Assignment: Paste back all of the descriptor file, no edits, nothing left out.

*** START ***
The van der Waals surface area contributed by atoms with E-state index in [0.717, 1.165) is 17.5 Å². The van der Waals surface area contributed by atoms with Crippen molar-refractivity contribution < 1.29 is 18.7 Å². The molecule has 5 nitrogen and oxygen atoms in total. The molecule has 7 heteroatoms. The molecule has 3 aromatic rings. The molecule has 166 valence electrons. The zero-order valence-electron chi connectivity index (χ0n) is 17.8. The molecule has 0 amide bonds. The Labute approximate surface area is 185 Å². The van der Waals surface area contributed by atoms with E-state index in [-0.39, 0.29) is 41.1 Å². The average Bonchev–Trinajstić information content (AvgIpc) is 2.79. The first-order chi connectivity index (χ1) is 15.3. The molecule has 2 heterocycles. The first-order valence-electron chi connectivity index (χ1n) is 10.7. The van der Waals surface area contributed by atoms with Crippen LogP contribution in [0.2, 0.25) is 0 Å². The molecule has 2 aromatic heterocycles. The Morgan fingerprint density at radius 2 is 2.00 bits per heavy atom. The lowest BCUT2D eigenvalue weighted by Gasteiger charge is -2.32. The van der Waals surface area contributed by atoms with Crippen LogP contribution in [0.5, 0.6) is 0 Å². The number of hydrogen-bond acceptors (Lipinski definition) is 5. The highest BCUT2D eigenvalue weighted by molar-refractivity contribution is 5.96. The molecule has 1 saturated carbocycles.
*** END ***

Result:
The van der Waals surface area contributed by atoms with E-state index in [0.717, 1.165) is 17.5 Å². The van der Waals surface area contributed by atoms with Crippen molar-refractivity contribution < 1.29 is 18.7 Å². The molecule has 5 nitrogen and oxygen atoms in total. The molecule has 7 heteroatoms. The molecule has 3 aromatic rings. The molecule has 166 valence electrons. The zero-order valence-electron chi connectivity index (χ0n) is 17.8. The molecule has 0 amide bonds. The Labute approximate surface area is 185 Å². The van der Waals surface area contributed by atoms with E-state index in [-0.39, 0.29) is 41.1 Å². The average Bonchev–Trinajstić information content (AvgIpc) is 2.79. The first-order chi connectivity index (χ1) is 15.3. The molecule has 2 heterocycles. The first-order valence-electron chi connectivity index (χ1n) is 10.7. The van der Waals surface area contributed by atoms with Crippen LogP contribution in [0.2, 0.25) is 0 Å². The molecule has 2 aromatic heterocycles. The Morgan fingerprint density at radius 2 is 2.00 bits per heavy atom. The lowest BCUT2D eigenvalue weighted by Gasteiger charge is -2.32. The van der Waals surface area contributed by atoms with Crippen LogP contribution in [0.5, 0.6) is 0 Å². The number of hydrogen-bond acceptors (Lipinski definition) is 5. The highest BCUT2D eigenvalue weighted by molar-refractivity contribution is 5.96. The molecule has 1 saturated carbocycles.